Columbia Pictures via Everett Collection
Movies with a main character's surname in their titles......to win a Best Picture Oscar: 10 (The Great Ziegfeld; Ben-Hur; Tom Jones; Patton; Annie Hall; Kramer vs. Kramer; Gandhi; Schindler’s List; Forrest Gump; Shakespeare in Love)...to get nominated for BP, but not win: 45 (Disraeli; Trader Horn; Arrowsmith; The House of Rothschild; Alice Adams; Captain Blood; David Copperfield; Ruggles of Red Gap; Anthony Adverse; Dodsworth; Mr. Deeds Goes to Town; The Story of Louis Pasteur; The Life of Emile Zola; The Adventures of Robin Hood; Goodbye, Mr. Chips; Mr. Smith Goes to Washington; Kitty Foyle; Citizen Kane; Here Comes Mr. Jordan; Sergeant York; Mrs. Miniver; The Magnificent Ambersons; Madame Curie; Wilson; Mildred Pierce; Johnny Belinda; Julius Caesar; Mister Roberts; The Diary of Anne Frank; Elmer Gantry; Dr. Strangelove or How I Learned to Stop Worrying and Love the Bomb; Mary Poppins; Doctor Zhivago; Who’s Afraid of Virginia Woolf?; Doctor Dolittle; Butch Cassidy and the Sundance Kid; Barry Lyndon; Prizzi’s Honor; Jerry Maguire; Good Will Hunting; Saving Private Ryan; Erin Brokovich; Capote; Michael Clayton; Lincoln)
Movies whose titles include a military rank......to win a Best Picture Oscar: o...to get nominated for BP, but not win: 6 (The Smiling Lieutenant; Captain Blood; Captains Courageous; Sergeant York; Saving Private Ryan; Master and Commander: The Far Side of the World)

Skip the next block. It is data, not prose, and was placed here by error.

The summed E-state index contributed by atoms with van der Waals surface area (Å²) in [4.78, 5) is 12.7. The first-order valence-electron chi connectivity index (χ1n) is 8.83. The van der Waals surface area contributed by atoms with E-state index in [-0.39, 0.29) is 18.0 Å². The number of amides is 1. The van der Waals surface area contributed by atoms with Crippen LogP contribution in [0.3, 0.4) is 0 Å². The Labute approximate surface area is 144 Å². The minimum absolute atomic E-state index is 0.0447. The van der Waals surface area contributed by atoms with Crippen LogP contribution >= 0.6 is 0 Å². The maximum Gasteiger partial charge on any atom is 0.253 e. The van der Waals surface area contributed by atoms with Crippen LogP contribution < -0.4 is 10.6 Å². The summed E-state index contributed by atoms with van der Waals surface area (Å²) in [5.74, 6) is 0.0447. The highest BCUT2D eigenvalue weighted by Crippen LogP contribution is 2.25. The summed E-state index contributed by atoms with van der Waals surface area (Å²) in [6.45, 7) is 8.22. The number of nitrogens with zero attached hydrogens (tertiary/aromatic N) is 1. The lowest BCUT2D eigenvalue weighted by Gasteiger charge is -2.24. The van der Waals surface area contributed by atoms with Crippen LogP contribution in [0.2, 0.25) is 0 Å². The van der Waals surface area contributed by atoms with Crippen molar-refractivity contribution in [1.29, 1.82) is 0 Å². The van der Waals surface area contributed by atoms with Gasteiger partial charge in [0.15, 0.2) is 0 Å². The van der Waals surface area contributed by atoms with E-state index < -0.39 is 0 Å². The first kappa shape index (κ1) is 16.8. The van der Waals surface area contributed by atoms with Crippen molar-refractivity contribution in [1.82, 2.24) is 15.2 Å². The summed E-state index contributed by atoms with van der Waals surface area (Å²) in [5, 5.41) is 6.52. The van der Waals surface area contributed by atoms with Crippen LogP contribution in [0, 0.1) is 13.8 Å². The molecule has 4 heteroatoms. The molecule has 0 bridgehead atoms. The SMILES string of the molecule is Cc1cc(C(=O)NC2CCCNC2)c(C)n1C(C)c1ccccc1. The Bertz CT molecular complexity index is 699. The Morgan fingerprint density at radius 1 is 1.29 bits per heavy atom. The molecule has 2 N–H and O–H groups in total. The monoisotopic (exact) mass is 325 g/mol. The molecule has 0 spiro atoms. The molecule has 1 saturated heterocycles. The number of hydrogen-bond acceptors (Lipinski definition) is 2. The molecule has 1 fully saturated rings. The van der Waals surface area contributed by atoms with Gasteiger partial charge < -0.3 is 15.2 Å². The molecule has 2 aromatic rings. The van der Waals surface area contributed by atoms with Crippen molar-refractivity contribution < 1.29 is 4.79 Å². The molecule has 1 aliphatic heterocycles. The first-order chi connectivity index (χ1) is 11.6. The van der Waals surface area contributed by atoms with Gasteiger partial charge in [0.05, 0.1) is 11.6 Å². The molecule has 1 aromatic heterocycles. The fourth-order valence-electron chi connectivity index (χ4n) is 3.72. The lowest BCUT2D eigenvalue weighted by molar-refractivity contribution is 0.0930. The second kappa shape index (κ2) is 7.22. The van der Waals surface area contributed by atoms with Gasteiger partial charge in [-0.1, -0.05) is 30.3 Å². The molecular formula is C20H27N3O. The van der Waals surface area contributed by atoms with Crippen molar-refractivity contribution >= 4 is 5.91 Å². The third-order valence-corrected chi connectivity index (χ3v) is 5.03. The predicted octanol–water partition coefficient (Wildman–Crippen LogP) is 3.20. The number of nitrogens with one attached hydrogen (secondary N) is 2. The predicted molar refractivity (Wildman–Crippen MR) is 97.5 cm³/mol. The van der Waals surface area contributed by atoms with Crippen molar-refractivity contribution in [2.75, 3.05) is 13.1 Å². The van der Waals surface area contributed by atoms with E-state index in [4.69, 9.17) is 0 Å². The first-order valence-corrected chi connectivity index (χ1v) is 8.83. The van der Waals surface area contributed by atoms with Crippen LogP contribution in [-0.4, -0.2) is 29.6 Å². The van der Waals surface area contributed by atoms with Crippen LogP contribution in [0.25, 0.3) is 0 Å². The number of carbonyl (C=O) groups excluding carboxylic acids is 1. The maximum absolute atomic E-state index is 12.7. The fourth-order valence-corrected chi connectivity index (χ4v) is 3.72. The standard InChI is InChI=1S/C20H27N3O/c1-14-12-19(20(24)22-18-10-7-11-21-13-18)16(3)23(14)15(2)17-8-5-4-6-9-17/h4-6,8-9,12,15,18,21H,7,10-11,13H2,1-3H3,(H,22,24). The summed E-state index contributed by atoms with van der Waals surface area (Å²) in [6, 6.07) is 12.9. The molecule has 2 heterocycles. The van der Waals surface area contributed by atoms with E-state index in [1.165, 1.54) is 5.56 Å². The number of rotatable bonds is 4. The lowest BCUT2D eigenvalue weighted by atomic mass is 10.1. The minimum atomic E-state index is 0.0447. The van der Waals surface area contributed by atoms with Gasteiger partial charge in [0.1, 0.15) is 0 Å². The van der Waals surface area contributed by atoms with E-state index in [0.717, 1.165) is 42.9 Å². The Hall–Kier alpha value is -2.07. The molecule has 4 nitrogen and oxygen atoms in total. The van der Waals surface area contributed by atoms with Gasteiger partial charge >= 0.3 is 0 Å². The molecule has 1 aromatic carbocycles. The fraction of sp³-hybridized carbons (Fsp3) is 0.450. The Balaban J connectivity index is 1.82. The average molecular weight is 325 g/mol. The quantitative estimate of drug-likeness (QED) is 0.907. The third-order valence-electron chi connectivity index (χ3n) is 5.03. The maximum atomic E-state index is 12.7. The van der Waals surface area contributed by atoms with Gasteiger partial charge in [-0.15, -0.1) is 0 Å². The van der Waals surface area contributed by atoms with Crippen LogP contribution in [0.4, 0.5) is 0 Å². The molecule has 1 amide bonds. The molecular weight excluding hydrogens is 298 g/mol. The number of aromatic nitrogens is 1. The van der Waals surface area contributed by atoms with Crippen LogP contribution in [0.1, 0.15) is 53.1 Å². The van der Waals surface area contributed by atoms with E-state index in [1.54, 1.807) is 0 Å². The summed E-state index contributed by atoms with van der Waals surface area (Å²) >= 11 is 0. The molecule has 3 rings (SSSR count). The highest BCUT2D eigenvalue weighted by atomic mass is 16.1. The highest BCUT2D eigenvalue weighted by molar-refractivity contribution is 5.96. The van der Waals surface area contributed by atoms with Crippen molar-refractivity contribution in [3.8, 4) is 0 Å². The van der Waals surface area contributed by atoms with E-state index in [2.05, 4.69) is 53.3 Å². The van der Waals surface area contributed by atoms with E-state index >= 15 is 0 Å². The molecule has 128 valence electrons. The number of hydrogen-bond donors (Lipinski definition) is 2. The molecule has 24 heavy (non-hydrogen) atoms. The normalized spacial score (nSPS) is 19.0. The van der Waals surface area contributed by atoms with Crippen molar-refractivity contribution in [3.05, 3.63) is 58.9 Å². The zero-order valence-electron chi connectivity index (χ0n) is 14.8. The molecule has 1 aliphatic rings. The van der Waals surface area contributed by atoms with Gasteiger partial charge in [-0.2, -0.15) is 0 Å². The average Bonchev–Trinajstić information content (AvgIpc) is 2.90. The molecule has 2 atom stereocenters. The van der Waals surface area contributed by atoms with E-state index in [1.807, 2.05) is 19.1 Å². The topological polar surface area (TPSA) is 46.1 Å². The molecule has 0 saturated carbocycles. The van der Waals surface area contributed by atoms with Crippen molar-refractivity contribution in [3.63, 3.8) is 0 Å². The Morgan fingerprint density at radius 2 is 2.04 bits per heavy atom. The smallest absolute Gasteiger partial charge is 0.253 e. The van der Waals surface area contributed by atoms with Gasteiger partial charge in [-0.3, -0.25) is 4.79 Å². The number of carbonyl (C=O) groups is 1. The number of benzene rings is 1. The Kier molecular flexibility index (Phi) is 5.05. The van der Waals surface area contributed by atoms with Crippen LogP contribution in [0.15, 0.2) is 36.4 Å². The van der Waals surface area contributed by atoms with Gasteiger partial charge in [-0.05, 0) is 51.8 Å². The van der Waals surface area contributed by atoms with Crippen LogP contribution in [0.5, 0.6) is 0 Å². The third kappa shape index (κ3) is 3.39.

DALLAS BUYERS CLUB
Focus Features via Everett Collection
Movies with a city name in their titles......to win a Best Picture Oscar: 4 (Cimarron; Casablanca; An American in Paris; Chicago)...to get nominated for BP, but not win: 18 (Hollywood Revue; Shanghai Express; San Francisco; In Old Chicago; The Philadelphia Story; Mr. Smith Goes to Washington; Casablanca; Roman Holiday; Peyton Place; Judgment and Nuremberg; Chinatown; Nashville; Fargo; L.A. Confidential; Gangs of New York; Munich; Letters from Iwo Jima; Midnight in Paris)
Movies whose titles seem like they should probably have a possessive apostrophe, but don't......to win a Best Picture Oscar: 0...to get nominated for BP, but not win: 4 (Boys Town; Kings Row; Dead Poets Society; Howards End)
Warner Bros via Everett Collection
Movies whose titles are a single intangible noun......to win a Best Picture Oscar: 1 (Crash)...to get nominated for BP, but not win: 8 (Alibi; Suspicion; Crossfire; Deliverance; Traffic; Atonement; Inception; Moneyball)